She believes that the power and magic of a good story can only come through the strength of the characters, plot and place. Her work has been described as “a balance of stories – observation and internal musings, matter of factness and fancy.” Her radio documentary for the CBC, Daughter of Family G won an Excellence in Journalism Award at the 2003 Atlantic Journalism Awards and her novel, Given, was awarded second place in the 27th annual Atlantic Writing Competition.
Born in Indiana, Ami currently lives in an old farm house in Scots Bay, Nova Scotia. She’s an avid blogger and is an active member of PEN Canada as well as an Associate Editor of Fiction for The Antigonish Review.
Her first novel, The Birth House was published by Knopf Canada in 2006 as their New Face of Fiction’s 10th anniversary title (publication by Luitingh Sijthoff – Holland, and Wilhelm Goldmann Verlag -Random House Germany to follow).
March 2004 27th annual Atlantic Writing Competition – H.R. (Bill) Percy Prize for Unpublished Novel – Second Place for Given.
May 2003 Atlantic Journalism Awards – Excellence in Journalism Award (Finalist in the Feature Writing for Radio Category, Daughter of Family G)
April 2003 Gabriel Award Nomination, Daughter of Family G.
January 2003 Finalist in the Writers’ Union of Canada Short Prose Competition – Illumination.
November 2002 – May 2003 Apprentice in the WFNS Mentorship Program (paired with Richard Cumyn).
Amy Spurway was born and raised in Cape Breton. She holds a Bachelor’s degree in English from UNB and a degree in Radio and Television Arts from Ryerson University. She lives in Dartmouth with her husband and three daughters.
Andre Fenton is an award-winning spoken word artist & filmmaker who has represented Halifax at 7 national poetry slams across Canada. He is currently on the board of directors of the Writers Federation of Nova Scotia and a member at large on the board of Spoken Word Canada. He is an author of two books. Ode to Teen Angst and his new YA novel, Worthy of Love which was published by Formac. He is based in the Halifax area.
- Ode to Teen Angst (2016)
- Worthy of Love – Formac Publishing (2018)
- ANNAKA – Nimbus Publishing (2019)
- Forthcoming novel with Formac Publishing (TBA)
- Spirit of The Slam Award – Canadian Festival of Spoken Word 2015
- Youth Inspiration Award – Emerging Lens Film Festival 2015
- School of Applied Arts & New Media Waterfront Campus William F. White International Inc Award 2015
Andrea Miller is the author of Awakening My Heart: Essays, Articles, and Interviews on the Buddhist Life (Pottersfield Press), My First Book of Canadian Birds (Nimbus Publishing), and The Day the Buddha Woke Up (Wisdom Publications). She’s also the deputy editor and a staff writer at Lion’s Roar magazine (formerly called the Shambhala Sun) and the editor of three anthologies for Shambhala Publications, including Buddha’s Daughters: Teachings from Women Who Are Shaping Buddhism in the West.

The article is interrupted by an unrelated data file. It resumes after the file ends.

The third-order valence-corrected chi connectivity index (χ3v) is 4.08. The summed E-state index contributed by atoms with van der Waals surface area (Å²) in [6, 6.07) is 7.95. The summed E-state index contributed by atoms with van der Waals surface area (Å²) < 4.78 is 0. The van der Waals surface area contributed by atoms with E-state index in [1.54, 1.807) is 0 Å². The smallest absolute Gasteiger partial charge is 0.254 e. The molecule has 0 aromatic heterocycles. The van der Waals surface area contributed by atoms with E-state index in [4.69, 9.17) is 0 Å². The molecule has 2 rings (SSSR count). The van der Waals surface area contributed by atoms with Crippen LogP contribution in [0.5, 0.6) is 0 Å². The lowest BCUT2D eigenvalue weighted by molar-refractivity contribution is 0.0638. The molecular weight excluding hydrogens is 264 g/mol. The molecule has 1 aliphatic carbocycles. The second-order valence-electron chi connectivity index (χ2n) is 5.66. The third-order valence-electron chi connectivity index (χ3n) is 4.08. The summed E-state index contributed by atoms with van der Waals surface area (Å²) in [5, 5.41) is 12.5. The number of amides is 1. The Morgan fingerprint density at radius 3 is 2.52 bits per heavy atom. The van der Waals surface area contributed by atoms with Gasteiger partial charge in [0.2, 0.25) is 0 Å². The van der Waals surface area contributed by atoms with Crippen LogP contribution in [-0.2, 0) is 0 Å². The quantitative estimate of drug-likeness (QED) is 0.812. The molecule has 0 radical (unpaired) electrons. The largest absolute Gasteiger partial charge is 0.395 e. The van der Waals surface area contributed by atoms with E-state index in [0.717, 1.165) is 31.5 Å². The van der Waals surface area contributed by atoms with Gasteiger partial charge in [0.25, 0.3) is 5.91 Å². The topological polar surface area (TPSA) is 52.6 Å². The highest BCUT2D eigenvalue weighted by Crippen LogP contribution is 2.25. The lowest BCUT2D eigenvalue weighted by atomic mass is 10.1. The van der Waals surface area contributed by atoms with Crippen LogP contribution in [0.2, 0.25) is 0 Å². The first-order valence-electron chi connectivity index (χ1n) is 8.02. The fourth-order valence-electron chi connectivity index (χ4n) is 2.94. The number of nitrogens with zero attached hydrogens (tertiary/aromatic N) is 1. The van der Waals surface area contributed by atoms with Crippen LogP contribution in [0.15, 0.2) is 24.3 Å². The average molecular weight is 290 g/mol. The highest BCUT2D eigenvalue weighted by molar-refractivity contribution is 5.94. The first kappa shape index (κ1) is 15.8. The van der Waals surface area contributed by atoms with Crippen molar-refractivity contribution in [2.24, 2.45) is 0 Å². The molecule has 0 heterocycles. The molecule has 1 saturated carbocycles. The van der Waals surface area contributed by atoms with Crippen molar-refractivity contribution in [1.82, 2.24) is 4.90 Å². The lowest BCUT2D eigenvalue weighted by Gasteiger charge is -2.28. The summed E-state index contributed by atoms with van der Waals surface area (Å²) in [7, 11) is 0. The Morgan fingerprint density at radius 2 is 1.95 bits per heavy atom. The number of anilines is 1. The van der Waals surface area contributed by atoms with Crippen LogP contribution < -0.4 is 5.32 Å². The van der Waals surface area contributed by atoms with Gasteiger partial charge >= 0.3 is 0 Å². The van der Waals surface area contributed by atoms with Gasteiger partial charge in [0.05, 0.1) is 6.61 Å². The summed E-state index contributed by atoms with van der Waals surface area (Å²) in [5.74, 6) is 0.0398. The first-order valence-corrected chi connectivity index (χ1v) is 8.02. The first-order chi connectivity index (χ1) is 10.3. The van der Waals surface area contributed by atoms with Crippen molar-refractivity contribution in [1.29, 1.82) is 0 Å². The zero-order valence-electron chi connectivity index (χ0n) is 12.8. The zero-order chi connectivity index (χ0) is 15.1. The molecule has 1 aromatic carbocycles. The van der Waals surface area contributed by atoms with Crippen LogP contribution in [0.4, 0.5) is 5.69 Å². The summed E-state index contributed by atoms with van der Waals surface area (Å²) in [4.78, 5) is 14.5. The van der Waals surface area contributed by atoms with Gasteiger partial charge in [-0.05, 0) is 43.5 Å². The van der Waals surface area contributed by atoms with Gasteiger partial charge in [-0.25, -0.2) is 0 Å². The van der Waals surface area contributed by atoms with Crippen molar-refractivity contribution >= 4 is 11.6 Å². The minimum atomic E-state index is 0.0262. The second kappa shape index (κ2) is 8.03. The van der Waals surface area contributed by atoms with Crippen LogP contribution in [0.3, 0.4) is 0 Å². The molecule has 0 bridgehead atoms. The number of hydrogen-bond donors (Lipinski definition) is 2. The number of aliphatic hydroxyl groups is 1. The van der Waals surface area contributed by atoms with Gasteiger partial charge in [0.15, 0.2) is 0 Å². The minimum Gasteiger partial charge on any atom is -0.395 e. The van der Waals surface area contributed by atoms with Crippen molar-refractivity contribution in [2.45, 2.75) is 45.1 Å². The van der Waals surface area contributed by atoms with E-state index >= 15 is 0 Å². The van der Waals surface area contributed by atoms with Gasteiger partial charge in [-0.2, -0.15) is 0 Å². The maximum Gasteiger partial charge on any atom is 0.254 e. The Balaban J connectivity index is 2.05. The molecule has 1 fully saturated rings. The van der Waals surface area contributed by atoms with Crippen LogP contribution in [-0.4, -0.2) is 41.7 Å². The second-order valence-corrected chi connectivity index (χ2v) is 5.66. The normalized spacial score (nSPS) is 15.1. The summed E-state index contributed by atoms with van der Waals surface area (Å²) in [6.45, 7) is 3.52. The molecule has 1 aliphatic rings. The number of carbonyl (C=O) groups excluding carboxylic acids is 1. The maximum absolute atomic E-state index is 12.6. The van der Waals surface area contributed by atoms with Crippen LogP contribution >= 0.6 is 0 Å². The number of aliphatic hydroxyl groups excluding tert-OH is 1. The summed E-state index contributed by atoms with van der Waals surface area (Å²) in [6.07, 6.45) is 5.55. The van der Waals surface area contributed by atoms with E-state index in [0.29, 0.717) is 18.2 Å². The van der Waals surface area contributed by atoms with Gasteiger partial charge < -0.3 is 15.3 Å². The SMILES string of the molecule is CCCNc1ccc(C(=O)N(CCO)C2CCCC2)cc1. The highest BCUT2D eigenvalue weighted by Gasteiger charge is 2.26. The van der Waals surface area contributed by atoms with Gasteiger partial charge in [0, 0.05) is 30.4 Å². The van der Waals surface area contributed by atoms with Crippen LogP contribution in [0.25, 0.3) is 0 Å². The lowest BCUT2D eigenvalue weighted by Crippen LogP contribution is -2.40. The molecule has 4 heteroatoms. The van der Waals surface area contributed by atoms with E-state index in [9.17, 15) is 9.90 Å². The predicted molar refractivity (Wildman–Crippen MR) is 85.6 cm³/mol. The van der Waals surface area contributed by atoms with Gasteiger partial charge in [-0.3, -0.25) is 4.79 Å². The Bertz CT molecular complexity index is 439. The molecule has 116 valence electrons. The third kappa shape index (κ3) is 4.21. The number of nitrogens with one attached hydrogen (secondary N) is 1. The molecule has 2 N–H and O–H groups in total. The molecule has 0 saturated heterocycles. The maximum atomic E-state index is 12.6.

Miller has an MFA in creative writing from the University of British Columbia, a Bachelor of Journalism from the University of King’s College, and a Bachelor of Arts in English literature from Dalhousie University. Her writing has appeared in The Best Women’s Travel Writing series, the Best Buddhist Writing series, The Chronicle Herald, The Globe and Mail, Saltscapes, The Antigonish Review, Prairie Fire, and a wide range of other publications. Miller lives in Halifax with her husband and two children.
Andrew Battershill is the author of two novels, Pillow (Coach House Books, 2015) and Marry, Bang, Kill (Gooselane Editions, 2018). Pillow was longlisted for the 2016 Scotiabank Giller Prize and shortlisted for the Kobo Emerging Writer Award. Marry, Bang, Kill was named one of The Globe and Mail’s top 100 books of 2018. Recently, he was the 2018-2019 Writer-in-Residence at the Regina Public Library, and the 2019 Writer-in-Residence at the Richmond Public Library. He is married to the poet and essayist Suzannah Showler. He is currently enrolled in the Masters of Library and Information Science at Dalhousie University with the goal of working in public service.
Pillow: a novel (Coach House Books, 2015)
Marry, Bang, Kill: a novel (Gooselane Editions, 2018)AWARDS
Canada Council for the Arts, Explore and Create Grant, 2018-2019
Scotiabank Giller Prize, Longlist, 2016
Kobo Emerging Writer Award, Shortlist, 2015
Sunburst Award for Literature of the Fantastic, Longlist, 2015
Andria Hill-Lehr is a freelance writer and author of two non-fiction books: Mona Parsons: From Privilege to Prison, from Nova Scotia to Nazi Europe (Nimbus Publishing 2017) and A Mother’s Road to Kandahar (Pottersfield 2008). She is an entertaining public speaker who enjoys storytelling.
Andy Verboom is publisher of Collusion Books, co-founding editor of long con magazine, and author of six poetry chapbooks, most recently DBL (knife fork book, 2020).
His poetry has won Frog Hollow’s Chapbook Contest and Descant’s Winston Collins Prize, been shortlisted for CV2’s Young Buck Prize and Arc’s Poem of the Year, and appeared in CAROUSEL, Prism, The Puritan, Vallum, and elsewhere.